In the first part of this blog series, we established that global leaders are citizens of the world — not beholden to the identity of the country from which they originate — and that forging a shared purpose and identity across multinational teams is the critical first step in achieving unprecedented management results.
However, to establish a clear mission, leaders must be able to expertly communicate, cross-culturally, and understand the nuances of their teams — regardless of dateline or international border. This means they must speak the same universal language — sometimes literally.
The most important quality we’ve seen in defining management results for real, global leaders is a fluency in multicultural, linguistic nuances.
Until you can understand that the world occurs differently for others, based on the language one speaks and the culture they were shaped by, you can’t fully enroll people from different parts of the world in a shared purpose.
As global leaders, the most important piece of education we can provide our workforces is the capacity — or the opportunity — to be multilingual. Quite simply, multilingualism teaches people how to think differently, in light of significant cultural nuances.
Americans need their egos framed; Chinese leaders need to save face; French leaders need to ask critical questions; German leaders desire discipline, right? While these may sound like — and be dismissed as —mere stereotypes, there are real cultural nuances that must be understood and woven together to create clarity of mission and identity.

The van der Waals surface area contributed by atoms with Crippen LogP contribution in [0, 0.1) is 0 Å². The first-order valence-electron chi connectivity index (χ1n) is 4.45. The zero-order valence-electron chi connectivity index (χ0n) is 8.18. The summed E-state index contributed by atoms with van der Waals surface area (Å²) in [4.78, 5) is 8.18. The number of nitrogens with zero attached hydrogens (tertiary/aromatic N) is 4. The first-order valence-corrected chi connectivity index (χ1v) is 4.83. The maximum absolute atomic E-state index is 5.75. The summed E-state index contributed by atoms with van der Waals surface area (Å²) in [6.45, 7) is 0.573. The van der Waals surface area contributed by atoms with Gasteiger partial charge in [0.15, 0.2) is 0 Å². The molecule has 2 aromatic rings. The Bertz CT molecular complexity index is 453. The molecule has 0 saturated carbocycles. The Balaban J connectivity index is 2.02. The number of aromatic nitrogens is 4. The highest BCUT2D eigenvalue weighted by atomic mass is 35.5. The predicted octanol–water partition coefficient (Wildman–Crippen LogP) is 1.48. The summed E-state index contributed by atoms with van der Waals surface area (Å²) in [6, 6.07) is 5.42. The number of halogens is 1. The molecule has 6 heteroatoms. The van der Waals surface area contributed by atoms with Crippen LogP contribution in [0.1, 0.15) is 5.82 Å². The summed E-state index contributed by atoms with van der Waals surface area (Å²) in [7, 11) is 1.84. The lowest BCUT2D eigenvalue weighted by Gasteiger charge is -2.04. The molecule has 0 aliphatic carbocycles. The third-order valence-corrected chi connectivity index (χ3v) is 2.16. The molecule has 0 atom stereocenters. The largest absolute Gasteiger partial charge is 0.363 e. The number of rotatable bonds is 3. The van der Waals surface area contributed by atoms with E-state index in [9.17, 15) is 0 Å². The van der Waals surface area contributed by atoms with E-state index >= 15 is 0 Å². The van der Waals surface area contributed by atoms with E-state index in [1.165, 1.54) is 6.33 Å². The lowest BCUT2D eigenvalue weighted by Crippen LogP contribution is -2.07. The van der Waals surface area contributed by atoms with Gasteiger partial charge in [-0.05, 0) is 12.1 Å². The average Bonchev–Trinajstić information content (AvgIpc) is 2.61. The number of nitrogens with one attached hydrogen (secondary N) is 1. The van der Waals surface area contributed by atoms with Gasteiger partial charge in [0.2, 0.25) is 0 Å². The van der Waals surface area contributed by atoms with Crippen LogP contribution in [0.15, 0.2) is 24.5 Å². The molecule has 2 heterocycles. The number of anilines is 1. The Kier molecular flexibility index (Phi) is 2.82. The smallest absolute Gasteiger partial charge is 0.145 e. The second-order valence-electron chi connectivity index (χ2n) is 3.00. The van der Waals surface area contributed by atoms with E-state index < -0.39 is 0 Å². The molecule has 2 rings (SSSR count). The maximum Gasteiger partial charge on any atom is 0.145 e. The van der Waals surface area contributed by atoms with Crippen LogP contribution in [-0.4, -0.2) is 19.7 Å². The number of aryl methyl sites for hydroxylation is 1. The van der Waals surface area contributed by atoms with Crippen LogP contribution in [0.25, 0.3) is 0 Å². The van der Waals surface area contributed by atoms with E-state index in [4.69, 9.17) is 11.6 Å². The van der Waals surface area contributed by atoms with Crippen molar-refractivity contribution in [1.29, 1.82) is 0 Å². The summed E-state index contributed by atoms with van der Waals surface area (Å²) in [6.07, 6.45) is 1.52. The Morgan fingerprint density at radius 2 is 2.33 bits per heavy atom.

And here’s the big secret: The best leadership teams do not think of themselves in terms of their nationalities.
How so? Although they are aware of nuances, the most successful teams transcend nationalism by relating to each other out of their shared purpose and the mutual desire to achieve the goals and tasks at hand.
If you lead — or are part of — a global team, then it is critical that you take the time to create a shared purpose and a common set of principals. Otherwise, people will retreat to what they know and from that where they came. This means empowering your teams to be accountable to their mission and each other. We’ll explore this further in our next post: Global Leadership: Part III: Accountability of Teams.